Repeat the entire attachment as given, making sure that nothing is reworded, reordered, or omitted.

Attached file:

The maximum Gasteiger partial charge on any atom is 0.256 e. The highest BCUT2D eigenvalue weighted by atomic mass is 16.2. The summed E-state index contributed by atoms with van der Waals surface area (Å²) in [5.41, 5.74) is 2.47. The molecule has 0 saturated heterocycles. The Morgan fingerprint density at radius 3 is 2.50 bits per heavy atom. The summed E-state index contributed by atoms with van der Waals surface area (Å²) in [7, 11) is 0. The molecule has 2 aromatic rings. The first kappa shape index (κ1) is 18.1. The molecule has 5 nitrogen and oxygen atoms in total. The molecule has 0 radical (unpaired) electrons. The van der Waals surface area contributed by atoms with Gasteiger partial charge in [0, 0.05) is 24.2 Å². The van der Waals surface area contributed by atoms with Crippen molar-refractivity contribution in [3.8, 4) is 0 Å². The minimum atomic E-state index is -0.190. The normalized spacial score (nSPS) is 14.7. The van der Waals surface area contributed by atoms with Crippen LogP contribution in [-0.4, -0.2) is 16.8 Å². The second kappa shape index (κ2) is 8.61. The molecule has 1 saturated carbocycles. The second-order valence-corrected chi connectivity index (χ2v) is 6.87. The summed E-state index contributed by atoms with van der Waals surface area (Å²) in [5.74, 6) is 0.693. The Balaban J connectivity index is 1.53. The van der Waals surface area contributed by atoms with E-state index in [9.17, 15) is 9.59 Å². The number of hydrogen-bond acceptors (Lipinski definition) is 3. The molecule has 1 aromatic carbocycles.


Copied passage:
The maximum Gasteiger partial charge on any atom is 0.256 e. The highest BCUT2D eigenvalue weighted by atomic mass is 16.2. The summed E-state index contributed by atoms with van der Waals surface area (Å²) in [5.41, 5.74) is 2.47. The molecule has 0 saturated heterocycles. The Morgan fingerprint density at radius 3 is 2.50 bits per heavy atom. The summed E-state index contributed by atoms with van der Waals surface area (Å²) in [7, 11) is 0. The molecule has 2 aromatic rings. The first kappa shape index (κ1) is 18.1. The molecule has 5 nitrogen and oxygen atoms in total. The molecule has 0 radical (unpaired) electrons. The van der Waals surface area contributed by atoms with Gasteiger partial charge in [0, 0.05) is 24.2 Å². The van der Waals surface area contributed by atoms with Crippen molar-refractivity contribution in [3.8, 4) is 0 Å². The minimum atomic E-state index is -0.190. The normalized spacial score (nSPS) is 14.7. The van der Waals surface area contributed by atoms with Crippen LogP contribution in [-0.4, -0.2) is 16.8 Å². The second kappa shape index (κ2) is 8.61. The molecule has 1 saturated carbocycles. The second-order valence-corrected chi connectivity index (χ2v) is 6.87. The summed E-state index contributed by atoms with van der Waals surface area (Å²) in [5.74, 6) is 0.693. The Balaban J connectivity index is 1.53. The van der Waals surface area contributed by atoms with E-state index in [9.17, 15) is 9.59 Å². The number of hydrogen-bond acceptors (Lipinski definition) is 3. The molecule has 1 aromatic carbocycles.